Note: To see the full report online: 

CCOF achieves half million acres of certified organic production

CCOF, one of North America’s oldest and largest organic certifiers, in March surpassed a half million organic acres in its certification program. This is a major milestone for the organization that was started in 1973 by a small group of organic farmers.

CCOF experienced a 129% growth in certified organic acreage over the last two years, along with a phenomenal 141,317-acre increase in 2007, representing a 40.7% single-year acreage growth. CCOF’s 501,066 organic acres is split roughly evenly between livestock and produce operations. Certified pasture and field acreage has risen from just 38,611 in 2004 to 241,511, reflecting the growth in the organic dairy and livestock sector. CCOF now has 62 certified members producing milk. The main areas of growth in crops have been oats, rice, wine and table grapes, wheat, and alfalfa. Certified organic oat acreage increased by 51.6% in 2007, rice acreage by 49.3%, and table grape acreage by 39.3%.

Another interesting trend is the number of small to medium sized growers who are expanding their operations to include post-harvest activities, such as organic processing, handling or packaging, as means of adding value to their produce. “Much of our current growth is attributed to existing members adding acreage, facilities and products”, states Peggy Miars, CCOF Executive Director. “We’re excited that many CCOF members are experiencing growth and progress, and we support their continued success.”

In 2007, CCOF completed more than 2,300 on-site inspections of land and facilities to ensure their compliance with the standards of the National Organic Program. “That means we are overseeing on average 10 inspections per work day,” says Jake Lewin, Certification Services Director. “It’s evidence of the dedication and commitment of our staff to serve and support the efforts of our clients out there in the fields, growing the organic market.”

The organization also expanded its geographic reach. CCOF certifies acreage in 29 different states as well as five foreign countries. And, its growing Global Market Access Program assists CCOF certified operations looking to export their produce worldwide. CCOF’s growth is reflective of the organic sector as a whole that has seen growth in organic sales revenue jump to $17 billion in 2006 from just $13 billion one year earlier.

Nanotech exposed in grocery store aisles: Report finds Miller Light, Cadbury and other brands have toxic risks

Untested nanotechnology is being used in more than 100 food products, food packaging and contact materials currently on the shelf, without warning or new FDA testing, according to a report released in March by Friends of the Earth.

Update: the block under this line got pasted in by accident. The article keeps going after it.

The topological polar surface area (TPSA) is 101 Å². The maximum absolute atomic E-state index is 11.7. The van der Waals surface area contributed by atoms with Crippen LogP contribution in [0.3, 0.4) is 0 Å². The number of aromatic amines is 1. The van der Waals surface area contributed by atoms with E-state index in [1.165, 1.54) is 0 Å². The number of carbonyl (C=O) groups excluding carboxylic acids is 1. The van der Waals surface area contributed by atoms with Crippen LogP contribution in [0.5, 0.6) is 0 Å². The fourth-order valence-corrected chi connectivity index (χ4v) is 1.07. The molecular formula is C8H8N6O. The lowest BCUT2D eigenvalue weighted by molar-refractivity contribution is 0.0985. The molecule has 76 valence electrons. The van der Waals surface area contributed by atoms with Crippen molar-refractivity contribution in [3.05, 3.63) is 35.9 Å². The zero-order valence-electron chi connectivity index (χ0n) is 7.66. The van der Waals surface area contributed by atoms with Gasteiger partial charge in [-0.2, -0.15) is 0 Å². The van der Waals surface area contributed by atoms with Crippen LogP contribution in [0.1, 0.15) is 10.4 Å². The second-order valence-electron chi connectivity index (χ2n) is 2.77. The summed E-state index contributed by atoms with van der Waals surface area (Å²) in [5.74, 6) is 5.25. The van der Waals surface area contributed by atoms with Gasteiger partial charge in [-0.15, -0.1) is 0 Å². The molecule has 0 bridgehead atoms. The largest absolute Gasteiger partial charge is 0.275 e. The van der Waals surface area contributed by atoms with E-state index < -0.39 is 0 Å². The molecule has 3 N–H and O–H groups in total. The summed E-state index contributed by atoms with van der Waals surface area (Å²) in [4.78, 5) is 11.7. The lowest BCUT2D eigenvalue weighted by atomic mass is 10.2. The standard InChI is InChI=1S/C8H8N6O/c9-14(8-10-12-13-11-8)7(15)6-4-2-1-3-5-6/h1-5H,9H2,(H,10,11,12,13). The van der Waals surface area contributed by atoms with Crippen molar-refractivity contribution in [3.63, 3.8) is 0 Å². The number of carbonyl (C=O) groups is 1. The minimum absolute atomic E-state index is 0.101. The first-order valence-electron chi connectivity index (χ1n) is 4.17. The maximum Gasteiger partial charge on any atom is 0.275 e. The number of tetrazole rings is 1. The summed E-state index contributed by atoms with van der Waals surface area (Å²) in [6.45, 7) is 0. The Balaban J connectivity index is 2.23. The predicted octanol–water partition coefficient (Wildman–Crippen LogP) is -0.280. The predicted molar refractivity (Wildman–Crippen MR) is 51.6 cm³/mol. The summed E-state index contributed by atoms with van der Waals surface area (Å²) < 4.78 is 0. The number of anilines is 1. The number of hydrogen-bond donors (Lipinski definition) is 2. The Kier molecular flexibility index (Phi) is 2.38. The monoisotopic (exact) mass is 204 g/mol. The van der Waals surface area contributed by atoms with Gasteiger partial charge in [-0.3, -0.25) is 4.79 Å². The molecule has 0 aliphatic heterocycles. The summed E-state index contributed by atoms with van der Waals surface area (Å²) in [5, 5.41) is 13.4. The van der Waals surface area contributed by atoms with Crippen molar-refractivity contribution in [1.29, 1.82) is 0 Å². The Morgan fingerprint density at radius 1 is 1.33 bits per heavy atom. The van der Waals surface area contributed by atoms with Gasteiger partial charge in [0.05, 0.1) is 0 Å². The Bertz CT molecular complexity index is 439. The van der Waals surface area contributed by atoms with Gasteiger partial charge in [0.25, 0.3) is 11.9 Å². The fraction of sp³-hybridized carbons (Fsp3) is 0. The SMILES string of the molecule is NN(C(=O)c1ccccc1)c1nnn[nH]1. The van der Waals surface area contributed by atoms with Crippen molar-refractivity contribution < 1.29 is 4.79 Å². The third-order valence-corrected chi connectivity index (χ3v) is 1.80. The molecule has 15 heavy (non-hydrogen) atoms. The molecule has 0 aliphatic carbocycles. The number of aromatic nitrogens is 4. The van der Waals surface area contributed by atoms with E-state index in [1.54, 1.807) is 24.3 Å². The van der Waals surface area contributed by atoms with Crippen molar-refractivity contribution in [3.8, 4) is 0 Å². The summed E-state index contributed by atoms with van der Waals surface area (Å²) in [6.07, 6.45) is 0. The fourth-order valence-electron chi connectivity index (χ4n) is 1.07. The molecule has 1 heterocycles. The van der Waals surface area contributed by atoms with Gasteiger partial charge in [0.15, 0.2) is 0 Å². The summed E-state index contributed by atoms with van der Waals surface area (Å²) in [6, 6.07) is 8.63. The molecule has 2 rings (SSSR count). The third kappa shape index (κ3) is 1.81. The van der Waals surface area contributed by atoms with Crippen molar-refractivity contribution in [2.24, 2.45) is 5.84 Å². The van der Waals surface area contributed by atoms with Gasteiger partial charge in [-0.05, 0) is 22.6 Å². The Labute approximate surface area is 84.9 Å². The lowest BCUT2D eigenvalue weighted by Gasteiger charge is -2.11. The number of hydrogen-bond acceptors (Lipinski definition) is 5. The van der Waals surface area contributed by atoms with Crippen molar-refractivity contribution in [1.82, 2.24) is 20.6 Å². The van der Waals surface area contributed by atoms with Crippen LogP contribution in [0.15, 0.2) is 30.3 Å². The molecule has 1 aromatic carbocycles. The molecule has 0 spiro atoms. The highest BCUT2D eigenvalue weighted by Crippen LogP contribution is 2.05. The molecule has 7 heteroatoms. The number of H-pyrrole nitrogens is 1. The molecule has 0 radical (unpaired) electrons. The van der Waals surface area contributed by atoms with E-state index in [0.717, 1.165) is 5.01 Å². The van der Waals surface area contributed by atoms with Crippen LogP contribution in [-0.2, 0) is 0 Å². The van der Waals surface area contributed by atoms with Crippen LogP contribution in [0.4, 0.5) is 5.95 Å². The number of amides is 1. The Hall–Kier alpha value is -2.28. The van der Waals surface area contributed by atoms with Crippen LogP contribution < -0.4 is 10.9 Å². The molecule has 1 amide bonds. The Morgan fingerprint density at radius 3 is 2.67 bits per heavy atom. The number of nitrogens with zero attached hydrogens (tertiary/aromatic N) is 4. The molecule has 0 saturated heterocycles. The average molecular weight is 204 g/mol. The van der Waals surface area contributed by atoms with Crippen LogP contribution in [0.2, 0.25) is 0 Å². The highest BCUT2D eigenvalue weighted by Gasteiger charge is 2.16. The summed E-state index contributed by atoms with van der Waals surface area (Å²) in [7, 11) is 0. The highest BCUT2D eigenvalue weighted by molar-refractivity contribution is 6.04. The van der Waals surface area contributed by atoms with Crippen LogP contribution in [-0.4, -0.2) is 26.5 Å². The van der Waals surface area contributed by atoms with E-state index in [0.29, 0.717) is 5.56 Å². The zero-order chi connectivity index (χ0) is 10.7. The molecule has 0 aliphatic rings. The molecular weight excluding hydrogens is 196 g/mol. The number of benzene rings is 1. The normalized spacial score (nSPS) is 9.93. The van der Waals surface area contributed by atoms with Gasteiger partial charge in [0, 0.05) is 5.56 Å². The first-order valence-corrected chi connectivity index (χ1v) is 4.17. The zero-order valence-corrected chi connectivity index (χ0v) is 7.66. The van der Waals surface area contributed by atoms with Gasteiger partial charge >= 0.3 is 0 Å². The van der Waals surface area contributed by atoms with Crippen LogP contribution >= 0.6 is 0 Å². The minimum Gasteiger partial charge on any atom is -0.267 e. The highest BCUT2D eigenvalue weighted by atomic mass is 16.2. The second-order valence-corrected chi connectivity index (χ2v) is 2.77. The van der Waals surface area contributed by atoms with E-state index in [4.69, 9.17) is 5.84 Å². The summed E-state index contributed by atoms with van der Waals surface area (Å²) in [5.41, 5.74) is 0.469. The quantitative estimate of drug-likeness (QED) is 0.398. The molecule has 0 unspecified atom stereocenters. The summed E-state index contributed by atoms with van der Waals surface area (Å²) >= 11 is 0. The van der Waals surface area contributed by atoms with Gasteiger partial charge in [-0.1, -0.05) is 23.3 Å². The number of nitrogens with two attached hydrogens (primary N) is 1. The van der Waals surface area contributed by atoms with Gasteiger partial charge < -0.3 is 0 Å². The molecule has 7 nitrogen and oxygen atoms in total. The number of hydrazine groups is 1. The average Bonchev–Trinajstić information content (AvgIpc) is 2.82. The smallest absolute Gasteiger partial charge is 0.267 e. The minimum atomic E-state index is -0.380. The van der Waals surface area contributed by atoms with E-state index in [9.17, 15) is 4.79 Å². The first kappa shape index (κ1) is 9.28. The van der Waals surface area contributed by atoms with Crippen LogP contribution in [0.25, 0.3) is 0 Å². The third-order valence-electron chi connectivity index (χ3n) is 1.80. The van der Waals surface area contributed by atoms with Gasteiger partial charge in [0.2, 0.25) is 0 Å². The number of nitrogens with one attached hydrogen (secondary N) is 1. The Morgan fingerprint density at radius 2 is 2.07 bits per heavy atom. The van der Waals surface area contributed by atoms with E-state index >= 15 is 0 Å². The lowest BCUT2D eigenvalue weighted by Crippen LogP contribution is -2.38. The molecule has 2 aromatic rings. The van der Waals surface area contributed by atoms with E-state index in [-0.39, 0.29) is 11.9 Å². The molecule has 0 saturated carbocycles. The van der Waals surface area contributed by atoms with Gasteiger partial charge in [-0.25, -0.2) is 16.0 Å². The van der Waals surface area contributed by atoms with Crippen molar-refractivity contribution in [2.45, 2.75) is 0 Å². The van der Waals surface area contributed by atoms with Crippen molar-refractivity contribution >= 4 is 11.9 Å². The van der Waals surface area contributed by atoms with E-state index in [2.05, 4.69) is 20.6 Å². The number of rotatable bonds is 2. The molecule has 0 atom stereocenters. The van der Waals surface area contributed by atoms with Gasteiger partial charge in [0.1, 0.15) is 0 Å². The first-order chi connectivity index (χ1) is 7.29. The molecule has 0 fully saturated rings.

The report, “Out of the Laboratory and onto Our Plates: Nanotechnology in Food and Agriculture,” found nanomaterials in popular products and packaging including Miller Light beer, Cadbury Chocolate packaging and ToddlerHealth, a nutritional drink powder for infants sold extensively at health food stores including WholeFoods.

“Nanotech food was put on our plates without FDA testing for consumer safety,” said Ian Illuminato, Friends of the Earth Health and Environment Campaigner. “Consumers have a right to know if they are taste-testing a dangerous new technology.”

Existing regulations require no new testing or labeling for nanomaterials when they are created from existing approved chemicals, despite major differences in potential toxicity. The report reveals toxicity risks of nanomaterials such as organ damage and decreased immune system response.

“Nanotechnology can be very dangerous when used in food,” said report co-author Dr Rye Senjen. “Early scientific evidence indicates that some nanomaterials produce free radicals which destroy or mutate DNA and can cause damage to the liver and kidneys.”

Report co-author Georgia Miller, Friends of the Earth Australia Nanotechnology Project Coordinator, said many of the world’s largest food companies, including Heinz, Nestle, Unilever and Kraft are currently using and testing nanotechnology for food processing and packaging. Without increased federal oversight, these companies could begin sale of these products whenever they choose.

“There is no legal requirement for manufacturers to label their products that contain nanomaterials, or to conduct new safety tests,” said Miller. “This gives manufacturers the ability to force-feed untested technology to consumers without their consent.”

Nanotechnology, the manipulation of matter at the scale of atoms and molecules, is now used to manufacture nutritional supplements, flavor and colors additives, food packaging, cling wrap and containers, and chemicals used in agriculture.

“Friends of the Earth calls on the FDA to stop the sale of all nano food, packaging, and agricultural chemicals until strong scientific regulations are enacted to ensure consumer safety and until ingredients are labeled,” said Illuminato.

The report, released internationally in the U.S., Europe and Australia details more than a hundred nano food, food packaging and food contact products now on sale internationally. The Australian government has already welcomed the report and announced that it will begin exploring regulation of nano food and nano agriculture as a result of the report. The full report can be found at -Friends of the